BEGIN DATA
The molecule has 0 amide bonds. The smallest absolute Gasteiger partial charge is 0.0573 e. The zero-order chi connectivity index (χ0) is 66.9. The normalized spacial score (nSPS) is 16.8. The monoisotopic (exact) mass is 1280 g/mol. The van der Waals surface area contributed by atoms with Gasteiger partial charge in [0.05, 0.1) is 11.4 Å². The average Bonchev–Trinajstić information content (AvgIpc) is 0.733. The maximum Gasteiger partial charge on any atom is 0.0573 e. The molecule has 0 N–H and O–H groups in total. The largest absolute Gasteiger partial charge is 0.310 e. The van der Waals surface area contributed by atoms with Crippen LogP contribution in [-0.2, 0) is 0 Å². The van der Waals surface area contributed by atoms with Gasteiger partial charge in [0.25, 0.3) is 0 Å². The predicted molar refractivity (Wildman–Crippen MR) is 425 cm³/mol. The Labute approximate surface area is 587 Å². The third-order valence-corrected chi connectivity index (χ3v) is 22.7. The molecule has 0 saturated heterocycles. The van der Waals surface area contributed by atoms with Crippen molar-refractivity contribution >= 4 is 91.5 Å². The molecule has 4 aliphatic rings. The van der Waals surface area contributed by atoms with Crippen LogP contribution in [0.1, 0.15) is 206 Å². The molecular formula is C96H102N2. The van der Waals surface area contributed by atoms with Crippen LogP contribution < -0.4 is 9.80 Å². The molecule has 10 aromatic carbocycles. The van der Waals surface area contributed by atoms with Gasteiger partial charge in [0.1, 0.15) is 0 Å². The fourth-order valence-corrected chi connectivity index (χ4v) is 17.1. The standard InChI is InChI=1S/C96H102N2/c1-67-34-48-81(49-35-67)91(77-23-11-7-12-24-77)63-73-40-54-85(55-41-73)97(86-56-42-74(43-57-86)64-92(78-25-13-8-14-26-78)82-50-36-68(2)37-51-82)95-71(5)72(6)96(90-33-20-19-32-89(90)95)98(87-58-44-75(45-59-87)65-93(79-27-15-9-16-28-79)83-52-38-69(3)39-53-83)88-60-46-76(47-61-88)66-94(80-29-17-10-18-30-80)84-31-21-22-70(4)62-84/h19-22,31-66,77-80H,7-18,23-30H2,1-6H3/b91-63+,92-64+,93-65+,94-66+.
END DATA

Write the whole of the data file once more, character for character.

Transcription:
The molecule has 0 amide bonds. The smallest absolute Gasteiger partial charge is 0.0573 e. The zero-order chi connectivity index (χ0) is 66.9. The normalized spacial score (nSPS) is 16.8. The monoisotopic (exact) mass is 1280 g/mol. The van der Waals surface area contributed by atoms with Gasteiger partial charge in [0.05, 0.1) is 11.4 Å². The average Bonchev–Trinajstić information content (AvgIpc) is 0.733. The maximum Gasteiger partial charge on any atom is 0.0573 e. The molecule has 0 N–H and O–H groups in total. The largest absolute Gasteiger partial charge is 0.310 e. The van der Waals surface area contributed by atoms with Crippen LogP contribution in [-0.2, 0) is 0 Å². The van der Waals surface area contributed by atoms with Gasteiger partial charge in [0.25, 0.3) is 0 Å². The predicted molar refractivity (Wildman–Crippen MR) is 425 cm³/mol. The Labute approximate surface area is 587 Å². The third-order valence-corrected chi connectivity index (χ3v) is 22.7. The molecule has 0 saturated heterocycles. The van der Waals surface area contributed by atoms with Crippen molar-refractivity contribution >= 4 is 91.5 Å². The molecule has 4 aliphatic rings. The van der Waals surface area contributed by atoms with Crippen LogP contribution in [0.1, 0.15) is 206 Å². The molecular formula is C96H102N2. The van der Waals surface area contributed by atoms with Crippen LogP contribution < -0.4 is 9.80 Å². The molecule has 10 aromatic carbocycles. The van der Waals surface area contributed by atoms with Gasteiger partial charge in [0.1, 0.15) is 0 Å². The fourth-order valence-corrected chi connectivity index (χ4v) is 17.1. The standard InChI is InChI=1S/C96H102N2/c1-67-34-48-81(49-35-67)91(77-23-11-7-12-24-77)63-73-40-54-85(55-41-73)97(86-56-42-74(43-57-86)64-92(78-25-13-8-14-26-78)82-50-36-68(2)37-51-82)95-71(5)72(6)96(90-33-20-19-32-89(90)95)98(87-58-44-75(45-59-87)65-93(79-27-15-9-16-28-79)83-52-38-69(3)39-53-83)88-60-46-76(47-61-88)66-94(80-29-17-10-18-30-80)84-31-21-22-70(4)62-84/h19-22,31-66,77-80H,7-18,23-30H2,1-6H3/b91-63+,92-64+,93-65+,94-66+.